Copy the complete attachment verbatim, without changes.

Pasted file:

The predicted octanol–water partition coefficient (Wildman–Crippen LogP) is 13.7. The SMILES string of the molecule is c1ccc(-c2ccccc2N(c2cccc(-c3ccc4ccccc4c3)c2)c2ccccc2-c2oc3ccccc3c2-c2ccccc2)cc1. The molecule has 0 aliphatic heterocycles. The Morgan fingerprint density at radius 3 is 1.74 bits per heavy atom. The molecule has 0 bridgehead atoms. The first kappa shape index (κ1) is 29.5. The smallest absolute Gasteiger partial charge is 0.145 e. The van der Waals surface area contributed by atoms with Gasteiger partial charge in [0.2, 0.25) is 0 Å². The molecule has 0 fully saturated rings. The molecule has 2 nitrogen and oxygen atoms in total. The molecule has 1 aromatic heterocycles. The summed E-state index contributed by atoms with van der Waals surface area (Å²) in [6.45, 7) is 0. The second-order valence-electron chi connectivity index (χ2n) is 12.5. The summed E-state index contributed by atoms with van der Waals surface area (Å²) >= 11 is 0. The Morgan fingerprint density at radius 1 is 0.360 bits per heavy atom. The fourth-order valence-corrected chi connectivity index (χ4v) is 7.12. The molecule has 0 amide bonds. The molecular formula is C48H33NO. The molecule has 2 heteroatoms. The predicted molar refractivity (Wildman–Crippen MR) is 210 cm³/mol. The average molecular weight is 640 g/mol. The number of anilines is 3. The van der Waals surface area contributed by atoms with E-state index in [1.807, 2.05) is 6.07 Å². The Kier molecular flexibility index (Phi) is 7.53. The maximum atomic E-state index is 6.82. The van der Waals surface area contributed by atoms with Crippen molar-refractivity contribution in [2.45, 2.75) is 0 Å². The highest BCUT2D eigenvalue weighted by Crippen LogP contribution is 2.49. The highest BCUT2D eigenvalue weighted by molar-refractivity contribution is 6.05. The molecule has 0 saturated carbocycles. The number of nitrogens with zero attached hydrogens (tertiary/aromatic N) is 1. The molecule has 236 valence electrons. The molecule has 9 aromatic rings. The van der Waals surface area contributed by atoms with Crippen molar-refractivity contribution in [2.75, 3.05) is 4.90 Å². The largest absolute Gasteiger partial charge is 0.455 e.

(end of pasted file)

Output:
The predicted octanol–water partition coefficient (Wildman–Crippen LogP) is 13.7. The SMILES string of the molecule is c1ccc(-c2ccccc2N(c2cccc(-c3ccc4ccccc4c3)c2)c2ccccc2-c2oc3ccccc3c2-c2ccccc2)cc1. The molecule has 0 aliphatic heterocycles. The Morgan fingerprint density at radius 3 is 1.74 bits per heavy atom. The molecule has 0 bridgehead atoms. The first kappa shape index (κ1) is 29.5. The smallest absolute Gasteiger partial charge is 0.145 e. The van der Waals surface area contributed by atoms with Gasteiger partial charge in [0.2, 0.25) is 0 Å². The molecule has 0 fully saturated rings. The molecule has 2 nitrogen and oxygen atoms in total. The molecule has 1 aromatic heterocycles. The summed E-state index contributed by atoms with van der Waals surface area (Å²) in [6.45, 7) is 0. The second-order valence-electron chi connectivity index (χ2n) is 12.5. The summed E-state index contributed by atoms with van der Waals surface area (Å²) >= 11 is 0. The Morgan fingerprint density at radius 1 is 0.360 bits per heavy atom. The fourth-order valence-corrected chi connectivity index (χ4v) is 7.12. The molecule has 0 amide bonds. The molecular formula is C48H33NO. The molecule has 2 heteroatoms. The predicted molar refractivity (Wildman–Crippen MR) is 210 cm³/mol. The average molecular weight is 640 g/mol. The number of anilines is 3. The van der Waals surface area contributed by atoms with E-state index in [1.807, 2.05) is 6.07 Å². The Kier molecular flexibility index (Phi) is 7.53. The maximum atomic E-state index is 6.82. The van der Waals surface area contributed by atoms with Crippen molar-refractivity contribution in [2.45, 2.75) is 0 Å². The highest BCUT2D eigenvalue weighted by Crippen LogP contribution is 2.49. The highest BCUT2D eigenvalue weighted by molar-refractivity contribution is 6.05. The molecule has 0 saturated carbocycles. The number of nitrogens with zero attached hydrogens (tertiary/aromatic N) is 1. The molecule has 236 valence electrons. The molecule has 9 aromatic rings. The van der Waals surface area contributed by atoms with Crippen molar-refractivity contribution in [2.75, 3.05) is 4.90 Å². The largest absolute Gasteiger partial charge is 0.455 e.